In the twilight of President Jimmy Carter’s life, longtime Huntington volunteer Dennis Harbach, who has tracked all things related to the institution’s history, recently shared a Los Angeles Times article on Carter’s 1991 visit. It was July 15, and Carter was here for the opening of the exhibition “The Sacred Fire of Liberty: The Creation of the American Bill of Rights.” The exhibition kicked off the Constitutional Rights Foundation’s bicentennial celebration of the ratification of the first 10 amendments to the U.S. Constitution.
What Carter and others would have seen were some of The Huntington’s remarkable documents depicting key moments in the early republic: political cartoons and broadsides from the time of the American Revolution; an original letter written by King George III, granting independence to his former American colonies; important writings of George Mason, whose Virginia Declaration of Rights in 1776 was the model for the Bill of Rights; several rare drafts of the Constitution, printed secretly for the use of delegates during the Constitutional Convention in Philadelphia in the summer of 1787; and a 700-year-old copy of England’s Magna Carta, which served as a reminder that many of the ideals of the Bill of Rights were neither new nor American in their origin.
The exhibition—curated by John Rhodehamel, then-curator of American historical manuscripts at The Huntington—also featured two documents on loan from the Library of Congress: George Mason’s policy statement outlining his objections to the Constitution, primarily due to its lack of a bill of rights, enclosed in a letter to George Washington; and a letter to James Madison from Thomas Jefferson, in which Jefferson famously wrote: “A bill of rights is what the people are entitled to against every government on earth, general or particular, and what no just government should refuse or rest on inference.” The exhibition also examined the paradox of human slavery in the American republic and the abolition of slavery after the Civil War, which brought to fuller realization the promises of the Bill of Rights.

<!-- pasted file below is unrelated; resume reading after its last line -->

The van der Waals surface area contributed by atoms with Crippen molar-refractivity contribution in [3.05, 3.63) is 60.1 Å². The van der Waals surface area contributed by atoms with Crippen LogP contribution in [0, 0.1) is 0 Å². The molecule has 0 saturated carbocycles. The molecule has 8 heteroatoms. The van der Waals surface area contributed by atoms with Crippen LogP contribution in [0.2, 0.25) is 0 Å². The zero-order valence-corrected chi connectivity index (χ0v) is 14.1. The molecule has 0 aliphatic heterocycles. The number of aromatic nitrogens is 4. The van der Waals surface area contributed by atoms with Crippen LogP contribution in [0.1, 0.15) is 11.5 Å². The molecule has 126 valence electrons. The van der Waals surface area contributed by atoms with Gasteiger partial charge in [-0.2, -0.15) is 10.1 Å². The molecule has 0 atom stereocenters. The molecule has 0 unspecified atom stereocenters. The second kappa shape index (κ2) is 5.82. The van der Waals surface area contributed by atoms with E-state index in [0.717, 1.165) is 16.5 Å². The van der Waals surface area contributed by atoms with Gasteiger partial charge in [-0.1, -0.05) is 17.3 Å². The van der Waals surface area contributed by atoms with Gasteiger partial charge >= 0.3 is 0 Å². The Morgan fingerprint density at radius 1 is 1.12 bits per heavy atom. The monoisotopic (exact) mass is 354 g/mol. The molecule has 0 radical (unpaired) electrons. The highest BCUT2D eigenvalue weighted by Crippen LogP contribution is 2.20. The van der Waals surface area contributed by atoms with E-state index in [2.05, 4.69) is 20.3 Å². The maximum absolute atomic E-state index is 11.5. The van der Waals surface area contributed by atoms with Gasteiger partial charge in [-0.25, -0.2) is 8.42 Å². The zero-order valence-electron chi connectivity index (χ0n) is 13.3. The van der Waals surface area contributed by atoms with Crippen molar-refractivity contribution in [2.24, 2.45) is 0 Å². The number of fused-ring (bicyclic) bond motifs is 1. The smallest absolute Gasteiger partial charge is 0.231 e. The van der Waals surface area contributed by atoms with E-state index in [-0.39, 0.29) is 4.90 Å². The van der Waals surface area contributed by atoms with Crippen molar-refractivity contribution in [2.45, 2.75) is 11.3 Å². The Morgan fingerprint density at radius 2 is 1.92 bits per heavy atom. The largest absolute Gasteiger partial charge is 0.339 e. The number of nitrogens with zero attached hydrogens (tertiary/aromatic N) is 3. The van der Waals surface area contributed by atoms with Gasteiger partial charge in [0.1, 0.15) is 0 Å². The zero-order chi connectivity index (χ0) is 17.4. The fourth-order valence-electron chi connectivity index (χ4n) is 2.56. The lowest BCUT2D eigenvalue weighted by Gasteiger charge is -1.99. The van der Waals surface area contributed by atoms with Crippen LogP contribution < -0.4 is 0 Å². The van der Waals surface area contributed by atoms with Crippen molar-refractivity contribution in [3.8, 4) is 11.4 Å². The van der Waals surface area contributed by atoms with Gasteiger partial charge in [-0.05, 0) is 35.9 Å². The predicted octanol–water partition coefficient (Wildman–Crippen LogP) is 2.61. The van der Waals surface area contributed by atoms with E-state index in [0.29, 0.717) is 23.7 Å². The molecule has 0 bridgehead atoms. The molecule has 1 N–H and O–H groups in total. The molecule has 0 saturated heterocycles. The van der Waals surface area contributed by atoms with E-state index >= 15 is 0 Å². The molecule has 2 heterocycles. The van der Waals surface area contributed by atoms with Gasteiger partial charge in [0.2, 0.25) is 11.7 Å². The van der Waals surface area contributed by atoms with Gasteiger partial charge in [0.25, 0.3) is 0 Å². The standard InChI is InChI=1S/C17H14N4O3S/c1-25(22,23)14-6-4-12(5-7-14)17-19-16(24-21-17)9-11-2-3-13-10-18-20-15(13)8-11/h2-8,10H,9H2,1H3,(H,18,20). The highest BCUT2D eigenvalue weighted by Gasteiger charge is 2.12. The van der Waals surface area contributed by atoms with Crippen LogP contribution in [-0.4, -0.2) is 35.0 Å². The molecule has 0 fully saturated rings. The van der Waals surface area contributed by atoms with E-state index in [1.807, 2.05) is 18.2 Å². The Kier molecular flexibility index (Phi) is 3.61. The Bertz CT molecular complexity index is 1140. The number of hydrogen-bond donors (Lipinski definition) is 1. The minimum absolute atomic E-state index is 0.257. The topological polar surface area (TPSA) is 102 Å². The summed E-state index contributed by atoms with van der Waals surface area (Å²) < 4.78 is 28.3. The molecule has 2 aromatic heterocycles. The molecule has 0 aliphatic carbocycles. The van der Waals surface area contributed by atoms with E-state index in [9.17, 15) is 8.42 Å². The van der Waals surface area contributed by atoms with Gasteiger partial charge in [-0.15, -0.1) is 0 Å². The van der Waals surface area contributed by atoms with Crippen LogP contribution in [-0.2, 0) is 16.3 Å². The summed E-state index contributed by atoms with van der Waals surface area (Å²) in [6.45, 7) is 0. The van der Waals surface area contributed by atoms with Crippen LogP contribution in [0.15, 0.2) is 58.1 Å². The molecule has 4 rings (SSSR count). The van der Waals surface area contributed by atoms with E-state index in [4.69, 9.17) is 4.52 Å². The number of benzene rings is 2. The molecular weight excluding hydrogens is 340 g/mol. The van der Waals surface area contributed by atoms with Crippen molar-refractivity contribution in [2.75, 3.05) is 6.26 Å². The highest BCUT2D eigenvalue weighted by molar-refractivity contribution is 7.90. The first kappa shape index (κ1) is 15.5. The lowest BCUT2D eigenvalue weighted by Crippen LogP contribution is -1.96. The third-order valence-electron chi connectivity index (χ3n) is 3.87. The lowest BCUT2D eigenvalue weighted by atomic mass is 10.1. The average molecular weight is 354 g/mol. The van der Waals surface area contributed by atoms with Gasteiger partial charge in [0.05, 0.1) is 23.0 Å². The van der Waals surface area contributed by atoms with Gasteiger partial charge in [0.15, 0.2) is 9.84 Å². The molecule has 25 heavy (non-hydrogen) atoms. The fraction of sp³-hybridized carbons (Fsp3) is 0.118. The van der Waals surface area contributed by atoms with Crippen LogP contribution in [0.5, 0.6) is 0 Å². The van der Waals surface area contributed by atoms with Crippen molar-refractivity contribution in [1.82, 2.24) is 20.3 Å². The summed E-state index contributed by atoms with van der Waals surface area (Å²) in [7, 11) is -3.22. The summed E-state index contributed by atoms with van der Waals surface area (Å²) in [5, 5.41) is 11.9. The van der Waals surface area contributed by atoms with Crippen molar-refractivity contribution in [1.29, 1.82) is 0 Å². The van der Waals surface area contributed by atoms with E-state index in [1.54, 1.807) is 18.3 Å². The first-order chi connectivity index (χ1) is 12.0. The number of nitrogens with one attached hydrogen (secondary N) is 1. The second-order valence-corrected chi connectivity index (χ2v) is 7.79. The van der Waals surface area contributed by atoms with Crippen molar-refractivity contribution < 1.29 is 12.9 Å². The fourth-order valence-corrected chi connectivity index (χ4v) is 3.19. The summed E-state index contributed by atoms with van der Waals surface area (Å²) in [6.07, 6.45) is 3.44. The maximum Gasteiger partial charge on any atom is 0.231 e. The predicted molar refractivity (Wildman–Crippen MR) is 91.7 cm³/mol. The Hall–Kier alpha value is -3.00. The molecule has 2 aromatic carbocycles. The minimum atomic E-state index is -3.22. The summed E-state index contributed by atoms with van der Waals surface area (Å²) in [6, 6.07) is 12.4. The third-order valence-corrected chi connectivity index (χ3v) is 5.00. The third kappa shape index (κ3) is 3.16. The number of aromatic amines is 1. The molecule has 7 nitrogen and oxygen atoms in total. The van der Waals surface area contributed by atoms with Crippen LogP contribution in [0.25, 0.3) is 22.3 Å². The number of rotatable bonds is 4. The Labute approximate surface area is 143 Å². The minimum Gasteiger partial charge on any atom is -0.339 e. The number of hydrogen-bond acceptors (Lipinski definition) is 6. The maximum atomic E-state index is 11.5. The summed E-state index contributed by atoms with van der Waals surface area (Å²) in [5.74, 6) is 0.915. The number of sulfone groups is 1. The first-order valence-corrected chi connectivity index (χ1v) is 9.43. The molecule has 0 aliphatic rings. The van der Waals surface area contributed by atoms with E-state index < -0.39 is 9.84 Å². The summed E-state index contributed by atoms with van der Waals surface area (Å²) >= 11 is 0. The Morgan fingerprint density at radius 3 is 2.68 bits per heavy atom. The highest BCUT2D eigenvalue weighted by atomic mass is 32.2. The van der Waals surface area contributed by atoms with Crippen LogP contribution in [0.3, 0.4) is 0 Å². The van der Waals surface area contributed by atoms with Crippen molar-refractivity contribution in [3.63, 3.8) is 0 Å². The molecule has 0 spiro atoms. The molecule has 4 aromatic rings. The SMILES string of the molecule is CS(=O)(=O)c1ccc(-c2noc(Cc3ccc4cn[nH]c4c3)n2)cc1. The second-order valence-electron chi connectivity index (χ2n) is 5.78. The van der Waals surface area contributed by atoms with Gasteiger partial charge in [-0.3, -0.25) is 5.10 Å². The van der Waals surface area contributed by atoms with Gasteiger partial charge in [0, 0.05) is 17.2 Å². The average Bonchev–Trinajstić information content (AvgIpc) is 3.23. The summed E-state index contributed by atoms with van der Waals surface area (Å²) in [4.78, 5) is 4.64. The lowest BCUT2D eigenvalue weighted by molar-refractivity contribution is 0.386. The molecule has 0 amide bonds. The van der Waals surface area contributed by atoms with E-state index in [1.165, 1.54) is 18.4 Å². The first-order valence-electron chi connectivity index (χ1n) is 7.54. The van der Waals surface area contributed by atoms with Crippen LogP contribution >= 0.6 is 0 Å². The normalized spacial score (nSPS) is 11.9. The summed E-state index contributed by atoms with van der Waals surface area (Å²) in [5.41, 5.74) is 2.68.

After viewing the exhibition, Carter joined more than 300 community leaders and other guests on the south terrace of the Huntington Art Gallery for a gala dinner at which he provided remarks. “Our Founding Fathers planned for the Bill of Rights to be not just for this country, but to be used as a seed to be planted globally,” he said.
Carter had indeed long been a champion of human rights worldwide. A decade earlier, during his 1981 presidential farewell address, he had told the nation that one of the most constructive forces of the time was the “enhancement of individual human freedoms through the strengthening of democracy, and the fight against deprivation, torture, terrorism, and the persecution of people throughout the world.” He added: “The struggle for human rights overrides all differences of color, nation, or language.”
But he also knew how important it was to double down on the same work at home. At the Huntington event, Carter suggested that rather than “a complacency of self-congratulation” for the bicentennial of the Bill of Rights, the country needed to strive harder—on both individual and group levels—to “grant the privilege of a humane society … to others that might not have access to the same kind of privilege,” the LA Times reported.
And, in addressing the plight of homelessness, he said: “We should be concerned, after 200 years of promise of the glories of life, we still have this disparity of our citizens.”
It was a sobering moment and one that still resonates deeply today.
Carter’s visit to The Huntington also included a moment of personal reflection—as it has for the likes of artists Kehinde Wiley, Robert Rauschenberg, and countless others. For Carter, that very personal moment came when he was a second grader. He had read more books than anyone else in his class, and as a reward for his achievement, he received a reproduction of The Blue Boy, Thomas Gainsborough’s famous painting. Carter was delighted during his visit to view the original painting in the Huntington Art Gallery.
Kevin Durkin is the editor of Verso and the managing editor in the Office of Communications and Marketing at The Huntington.